I think most people who were listening to progressive rock in the 70's (and earlier!) have their own special Moody Blues memory. Mine is of staying at a friend's house temporarily while I looked for a job and tried to decide what to do with my life after California.  She had shelves and shelves of books - everything from archaeology to the complete hardbound collection of Harlan Ellison.  I spent a lot of time reading, drinking Café Vienna (her decadence of choice) and listening to the Moody Blues.  Brief but good memories of that time...

And I still love the Moodies. I think I appreciate them more than ever, now that I'm in my fifties and have heard a wealth of other music that can't even come close to what they accomplished in their tenure.

I honestly don't know how I'd survive this life without music in it... {#Sunny}
 


I'm a little younger, so I didn't get the MB until I hit college in 1987. My old roommate turned me on to them. We used to stay up in our dormroom at night, pouring over her vinyl, album covers and MB lyrics. I fell in love with Justin Hayward. Time stood still. Magic days of good friendship, poetry, writing and music. Life was good...
 isayhoomhom wrote:
I saw the Moodys in 1989 at the Mann in Philadelphia and it was one of the few truly awful shows I've seen. Weak...anemic...with two dippy background vocalists singing Nights in White Satin as if it were a Britney Spears tune. John Lodge played about every other note of his original bass lines. Sad and disappointing.

And I really like their old albums.
 


You saw them on an off night. I've seen them three times...in CT, MA and NC. They were always magic...
By the way, I used to live in Newtown. Hello, neighbor!

Everything that Fleet Foxes wishes they could be. . . but sadly, can only simulate, albeit quite poorly. . . 


Very nice set there, Bill: Habib Kolte, then this, and then follow it with "Bread and Wine" by Cowboy Junkies.
Love this piece and wish that Bill would allow it to extend into the segue to "the Actor" - one of my favourite Moody Blues songs that is not often played anywhere.

I think most people who were listening to progressive rock in the 70's (and earlier!) have their own special Moody Blues memory. Mine is of staying at a friend's house temporarily while I looked for a job and tried to decide what to do with my life after California.  She had shelves and shelves of books - everything from archaeology to the complete hardbound collection of Harlan Ellison.  I spent a lot of time reading, drinking Café Vienna (her decadence of choice) and listening to the Moody Blues.  Brief but good memories of that time...

And I still love the Moodies. I think I appreciate them more than ever, now that I'm in my fifties and have heard a wealth of other music that can't even come close to what they accomplished in their tenure.

I honestly don't know how I'd survive this life without music in it... {#Sunny}
To those of you who love Psychedelic music; is this album considered good (if cheesy?)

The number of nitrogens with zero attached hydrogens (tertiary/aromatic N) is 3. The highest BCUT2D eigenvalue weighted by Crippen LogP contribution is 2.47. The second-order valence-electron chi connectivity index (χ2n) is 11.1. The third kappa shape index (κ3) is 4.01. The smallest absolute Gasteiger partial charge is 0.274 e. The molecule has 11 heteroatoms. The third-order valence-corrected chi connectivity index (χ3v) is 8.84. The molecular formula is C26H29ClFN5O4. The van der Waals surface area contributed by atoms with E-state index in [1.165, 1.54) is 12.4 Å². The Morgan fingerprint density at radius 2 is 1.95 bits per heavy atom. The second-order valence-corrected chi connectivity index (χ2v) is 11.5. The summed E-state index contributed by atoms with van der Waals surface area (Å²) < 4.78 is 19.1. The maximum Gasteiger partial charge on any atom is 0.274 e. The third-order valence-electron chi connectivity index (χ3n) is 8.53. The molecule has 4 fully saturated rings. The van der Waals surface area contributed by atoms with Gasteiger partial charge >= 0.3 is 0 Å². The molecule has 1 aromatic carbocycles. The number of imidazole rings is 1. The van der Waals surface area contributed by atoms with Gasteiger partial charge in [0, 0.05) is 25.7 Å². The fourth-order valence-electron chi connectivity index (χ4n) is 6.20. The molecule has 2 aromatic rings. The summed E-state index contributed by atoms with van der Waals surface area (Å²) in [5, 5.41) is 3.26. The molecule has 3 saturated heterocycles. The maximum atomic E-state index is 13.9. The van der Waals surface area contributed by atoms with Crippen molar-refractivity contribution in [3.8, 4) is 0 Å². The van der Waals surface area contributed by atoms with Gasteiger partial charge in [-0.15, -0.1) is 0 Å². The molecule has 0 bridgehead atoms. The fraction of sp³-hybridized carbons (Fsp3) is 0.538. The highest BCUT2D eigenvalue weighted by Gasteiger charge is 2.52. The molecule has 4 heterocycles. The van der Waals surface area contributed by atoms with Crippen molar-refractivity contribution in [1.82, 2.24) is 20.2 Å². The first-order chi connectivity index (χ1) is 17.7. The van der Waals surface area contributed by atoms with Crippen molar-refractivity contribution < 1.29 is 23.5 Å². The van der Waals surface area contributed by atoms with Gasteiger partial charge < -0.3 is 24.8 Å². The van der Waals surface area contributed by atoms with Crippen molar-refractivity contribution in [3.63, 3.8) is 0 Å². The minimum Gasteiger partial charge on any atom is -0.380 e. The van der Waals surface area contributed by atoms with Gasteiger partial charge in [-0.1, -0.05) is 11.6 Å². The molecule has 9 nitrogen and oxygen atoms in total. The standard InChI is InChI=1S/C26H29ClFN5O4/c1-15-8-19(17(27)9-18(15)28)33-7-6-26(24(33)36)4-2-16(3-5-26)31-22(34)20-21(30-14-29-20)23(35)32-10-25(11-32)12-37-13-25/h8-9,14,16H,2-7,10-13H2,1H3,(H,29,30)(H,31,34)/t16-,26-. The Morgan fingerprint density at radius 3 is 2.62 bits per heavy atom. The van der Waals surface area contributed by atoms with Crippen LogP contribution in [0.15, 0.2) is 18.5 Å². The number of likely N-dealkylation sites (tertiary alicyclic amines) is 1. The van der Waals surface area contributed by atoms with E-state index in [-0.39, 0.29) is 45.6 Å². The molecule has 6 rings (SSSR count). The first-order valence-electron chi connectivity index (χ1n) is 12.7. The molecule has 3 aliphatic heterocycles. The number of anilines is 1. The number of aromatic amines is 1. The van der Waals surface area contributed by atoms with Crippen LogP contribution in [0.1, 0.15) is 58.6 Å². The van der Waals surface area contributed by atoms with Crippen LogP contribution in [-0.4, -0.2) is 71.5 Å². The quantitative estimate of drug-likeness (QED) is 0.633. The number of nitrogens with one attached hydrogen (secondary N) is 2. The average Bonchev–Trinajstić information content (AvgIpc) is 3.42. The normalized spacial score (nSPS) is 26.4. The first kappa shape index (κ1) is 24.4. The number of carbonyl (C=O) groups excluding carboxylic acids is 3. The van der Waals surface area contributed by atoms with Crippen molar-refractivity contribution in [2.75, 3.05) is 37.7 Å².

Or really too dated and cheesy for most people to like?
 I can stand some datedness and sort of liked the "OM" song I heard yesterday in the coffeshop. Hadn't heard most of this before.
My Dad is like the biggest Moody Blues fan... he was playing them for us one night and my wife said, "they're pretty dramatic". He disagreed... later that night on PBS, there they are, the whole orchestra, Royal Albert Hall, Ride My See Saw, WOW, very cool, I almost peed my pants! We chuckle every time we hear a MB song... any band that uses a gong, I think it's safe to say there is some drama. Thanks Dad!

I saw the Moodys in 1989 at the Mann in Philadelphia and it was one of the few truly awful shows I've seen. Weak...anemic...with two dippy background vocalists singing Nights in White Satin as if it were a Britney Spears tune. John Lodge played about every other note of his original bass lines. Sad and disappointing.

And I really like their old albums.
Saw some of the Albert Hall concert on IPTV last week.  The guys still sound great!
The best! Definitely one of my desert island albums.
    ...memories, nice memories, sad memories, soft memories, sounds of a summer afternoon in the countryside, grey days of rain trying to learn not knowing why, breathless bicycle rides against the wind, moments of eternity, visions of Paradise - I was listening to this song constantly - no mp3 player at that time, just the natural device call ... memory

Trippy
Blimey Bill - are you having a Hippy Moment or what?  First Genesis    then this.

Anyway, we are going to see these guys later this year - bet the average age of the audience will be around 60! 
Just listened to this album last week (on vinyl).  Parts of it are indeed dated, but a lot of it still sounds great, and timeless.  This is one of those songs.
classic rp-sad,sweet,spooky-ethereal?
A rarely heard gem from a truly Classic Album.  Notice that I refer to it as an "Album".  Back in the day, that's all there was - Vinyl.  Scratchy & organic.  Funny that format has become vogue again.  Everthing old is new again.  :-)

I needed this today...thanks Bill.
No one has a voice like Justin Haywood. His voice, the beautiful melodies, and instrumentation always take me THERE!

Wow, a double header. Yesterday to today. Two Moodys' from In 'Search Of the Lost Chord'. My all time favorite album from my youth. Thanks Bill!!!



As someone stated previously - Visions of Radio Paradise. {#Daisy}
Love the Moodys'
Possibly my favorite song from this outstanding album.  Such musical range!
 gjeeg wrote:
Raie your hand if you tripped to this....
 
     I raise both hands and feet!{#Bananasplit}
My favorite album of all time!

(Hand up)
      WHAT ?
          {#Arrowd}
These guys are SO copying My Morning Jacket  {#Beat}
(just 40 years earlier)

 greengarden wrote:

Isn't he dead?...

No no, He's outside looking in.
 
Actually, he was orbiting the planet until he and Gene Roddenberry's ashes burned up upon reentry a couple of years ago.
 lwilkinson wrote: